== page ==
The level and fate of metals in the Danube River plume

C. Guieu, J. M. Martin

Research output: Contribution to journalArticlepeer-review

Abstract

Trace metal concentrations were measured in the Danube River at different locations along the three main branches of the delta. Results from a systematic delta survey in 1997 and those from the 1995 cruise indicate that the ranges of the total dissolved concentrations in the river end-member are: A1=211-445 nM, Cd=224-302 pM, Co=266-390 pM, Cu=61-120 nM, Fe=21-156 nM, Mn=26-55 nM, Pb=145-220 pM and Zn=11-41 nM. The particulate concentrations were found to be: A1=5·5-6·7%, Cd=1·1-2·4 ppm, Co=16-19 ppm, Cu=201-1092 ppm, Fe=3·7-4·0%, Mn=1286-2290 ppm, Ni=66-77 ppm, Pb=58-65 ppm and Zn=212-224 ppm. The concentrations measured in 1997 confirm that the total dissolved concentrations in the Danube River are low and do not give any evidence of contamination, except for Cu. The particulate concentrations of A1, Ni, Cd, Co and Mn are very similar in the Danube and in uncontaminated world rivers. Pb is found to be enriched by a factor of 3 and Cu by a factor of 14. This enrichment may be due to some mining activity occurring upstream and within the Danube delta area. The evolution of the total dissolved metal concentration (Cd, Cu, Fe, Mn and Zn) along the salinity gradient established in 1997 for the Chilia and Sulina branches confirmed the low reactivity of dissolved trace metals. The only exception being an addition of manganese in front of the Chilia branch. This excess may be attributed to the occurrence of highly labile particulate manganese originating from a local source within the Chilia branch, probably from mining waste. The comparison between field data for winter and spring conditions do not show any significant difference for Cd, Mn and Zn. The comparison with results from the in vitro mixing of river and seawater seems to indicate that the processes involved in the addition of Cd and Zn are inorganic. In winter, the total dissolved iron concentrations were found to be pH-dependent, whereas in spring, due to the beginning of photosynthetic activity, the pH increased within the estuary, and the lower concentrations of Fe observed (down to around 10nM) can be considered as an indirect consequence of the biological activity. The Cu distribution was found to be conservative in winter; in spring, the river concentrations are reduced by a factor of 1·4, which could have resulted from biological uptake by freshwater phytoplankton species. The distribution also seemed to show a slight removal of Cu, similar to the one observed for silica, suggesting that some uptake took place in the low salinity area.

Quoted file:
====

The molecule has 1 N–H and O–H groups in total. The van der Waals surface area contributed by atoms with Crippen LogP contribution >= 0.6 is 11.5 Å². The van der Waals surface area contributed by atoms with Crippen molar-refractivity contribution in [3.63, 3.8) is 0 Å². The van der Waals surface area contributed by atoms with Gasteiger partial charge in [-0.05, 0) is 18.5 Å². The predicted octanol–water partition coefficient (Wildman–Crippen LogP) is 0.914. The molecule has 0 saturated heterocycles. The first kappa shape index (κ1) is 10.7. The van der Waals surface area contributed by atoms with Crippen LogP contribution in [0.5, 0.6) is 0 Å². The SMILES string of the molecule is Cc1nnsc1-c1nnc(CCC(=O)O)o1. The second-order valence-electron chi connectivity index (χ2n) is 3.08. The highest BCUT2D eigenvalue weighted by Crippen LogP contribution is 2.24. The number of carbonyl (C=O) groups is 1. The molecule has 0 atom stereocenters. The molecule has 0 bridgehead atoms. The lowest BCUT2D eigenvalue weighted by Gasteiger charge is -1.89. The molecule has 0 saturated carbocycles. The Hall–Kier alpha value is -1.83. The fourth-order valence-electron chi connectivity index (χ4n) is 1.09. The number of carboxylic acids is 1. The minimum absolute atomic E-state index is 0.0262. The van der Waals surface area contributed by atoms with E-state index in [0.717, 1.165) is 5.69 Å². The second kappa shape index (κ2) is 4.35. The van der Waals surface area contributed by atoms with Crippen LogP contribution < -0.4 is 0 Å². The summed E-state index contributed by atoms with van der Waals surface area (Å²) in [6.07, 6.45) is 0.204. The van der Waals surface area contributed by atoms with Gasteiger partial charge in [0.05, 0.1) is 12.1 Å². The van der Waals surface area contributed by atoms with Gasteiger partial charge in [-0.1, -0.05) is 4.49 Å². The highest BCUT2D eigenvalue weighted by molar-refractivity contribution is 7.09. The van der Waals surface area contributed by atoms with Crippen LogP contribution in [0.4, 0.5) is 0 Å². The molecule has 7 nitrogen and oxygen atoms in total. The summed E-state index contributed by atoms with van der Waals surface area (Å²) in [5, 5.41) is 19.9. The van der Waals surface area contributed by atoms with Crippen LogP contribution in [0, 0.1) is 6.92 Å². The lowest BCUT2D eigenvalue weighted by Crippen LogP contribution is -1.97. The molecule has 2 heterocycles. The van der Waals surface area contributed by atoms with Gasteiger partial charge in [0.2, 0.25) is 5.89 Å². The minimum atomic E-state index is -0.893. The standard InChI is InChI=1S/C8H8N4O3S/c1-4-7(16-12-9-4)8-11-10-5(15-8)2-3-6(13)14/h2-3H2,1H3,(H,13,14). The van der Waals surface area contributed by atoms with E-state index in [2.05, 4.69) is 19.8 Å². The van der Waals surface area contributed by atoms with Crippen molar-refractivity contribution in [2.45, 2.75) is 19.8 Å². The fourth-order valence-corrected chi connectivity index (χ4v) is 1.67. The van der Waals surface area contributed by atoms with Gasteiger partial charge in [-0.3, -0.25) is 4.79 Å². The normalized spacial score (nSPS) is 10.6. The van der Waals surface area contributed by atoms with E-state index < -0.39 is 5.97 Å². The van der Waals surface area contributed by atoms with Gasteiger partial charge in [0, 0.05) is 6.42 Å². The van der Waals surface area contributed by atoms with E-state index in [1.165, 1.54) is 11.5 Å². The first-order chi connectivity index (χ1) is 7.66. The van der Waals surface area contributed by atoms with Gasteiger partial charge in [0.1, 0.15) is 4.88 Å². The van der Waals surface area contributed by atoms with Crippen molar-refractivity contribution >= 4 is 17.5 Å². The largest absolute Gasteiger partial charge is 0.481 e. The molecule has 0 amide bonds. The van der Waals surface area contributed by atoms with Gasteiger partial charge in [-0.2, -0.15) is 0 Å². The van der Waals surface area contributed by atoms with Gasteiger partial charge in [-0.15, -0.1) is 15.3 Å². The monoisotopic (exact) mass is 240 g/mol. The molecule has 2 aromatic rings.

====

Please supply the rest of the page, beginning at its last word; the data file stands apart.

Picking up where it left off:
Original languageEnglish (US)
Pages (from-to)501-512
Number of pages12
JournalEstuarine, Coastal and Shelf Science
Volume54
Issue number3
DOIs
StatePublished - Mar 1 2002

Keywords

  • Biological activity
  • Dissolved and particulate fractions
  • Estuarine mixing
  • Mixing experiments
  • Seasonal variation
  • Trace metals

ASJC Scopus subject areas

  • Oceanography
  • Aquatic Science

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